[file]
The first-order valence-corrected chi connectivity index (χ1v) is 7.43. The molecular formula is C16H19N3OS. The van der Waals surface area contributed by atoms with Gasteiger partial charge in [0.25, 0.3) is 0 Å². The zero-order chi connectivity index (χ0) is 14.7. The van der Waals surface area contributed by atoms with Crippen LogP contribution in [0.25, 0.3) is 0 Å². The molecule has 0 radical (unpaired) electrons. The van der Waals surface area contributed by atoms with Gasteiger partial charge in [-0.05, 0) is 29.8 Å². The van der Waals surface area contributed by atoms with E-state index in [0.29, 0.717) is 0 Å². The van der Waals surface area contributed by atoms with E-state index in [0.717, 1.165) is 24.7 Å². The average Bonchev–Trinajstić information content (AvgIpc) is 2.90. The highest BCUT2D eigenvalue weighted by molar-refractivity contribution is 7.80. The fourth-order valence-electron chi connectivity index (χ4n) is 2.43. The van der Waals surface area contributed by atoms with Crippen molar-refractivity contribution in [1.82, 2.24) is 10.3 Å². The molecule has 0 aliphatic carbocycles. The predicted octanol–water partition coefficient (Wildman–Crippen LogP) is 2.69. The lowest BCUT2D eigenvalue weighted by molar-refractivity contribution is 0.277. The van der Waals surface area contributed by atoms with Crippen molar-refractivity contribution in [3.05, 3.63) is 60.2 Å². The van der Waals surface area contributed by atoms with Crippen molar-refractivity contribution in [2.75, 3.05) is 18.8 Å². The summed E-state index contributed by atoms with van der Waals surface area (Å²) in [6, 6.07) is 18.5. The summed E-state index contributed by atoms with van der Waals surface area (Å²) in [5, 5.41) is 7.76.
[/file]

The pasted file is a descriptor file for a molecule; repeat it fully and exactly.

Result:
The first-order valence-corrected chi connectivity index (χ1v) is 7.43. The molecular formula is C16H19N3OS. The van der Waals surface area contributed by atoms with Gasteiger partial charge in [0.25, 0.3) is 0 Å². The zero-order chi connectivity index (χ0) is 14.7. The van der Waals surface area contributed by atoms with Crippen LogP contribution in [0.25, 0.3) is 0 Å². The molecule has 0 radical (unpaired) electrons. The van der Waals surface area contributed by atoms with Gasteiger partial charge in [-0.05, 0) is 29.8 Å². The van der Waals surface area contributed by atoms with E-state index in [0.29, 0.717) is 0 Å². The van der Waals surface area contributed by atoms with E-state index in [0.717, 1.165) is 24.7 Å². The average Bonchev–Trinajstić information content (AvgIpc) is 2.90. The highest BCUT2D eigenvalue weighted by molar-refractivity contribution is 7.80. The fourth-order valence-electron chi connectivity index (χ4n) is 2.43. The van der Waals surface area contributed by atoms with Crippen molar-refractivity contribution in [1.82, 2.24) is 10.3 Å². The molecule has 0 aliphatic carbocycles. The predicted octanol–water partition coefficient (Wildman–Crippen LogP) is 2.69. The lowest BCUT2D eigenvalue weighted by molar-refractivity contribution is 0.277. The van der Waals surface area contributed by atoms with Crippen molar-refractivity contribution in [3.05, 3.63) is 60.2 Å². The van der Waals surface area contributed by atoms with Crippen molar-refractivity contribution in [2.75, 3.05) is 18.8 Å². The summed E-state index contributed by atoms with van der Waals surface area (Å²) in [6, 6.07) is 18.5. The summed E-state index contributed by atoms with van der Waals surface area (Å²) in [5, 5.41) is 7.76.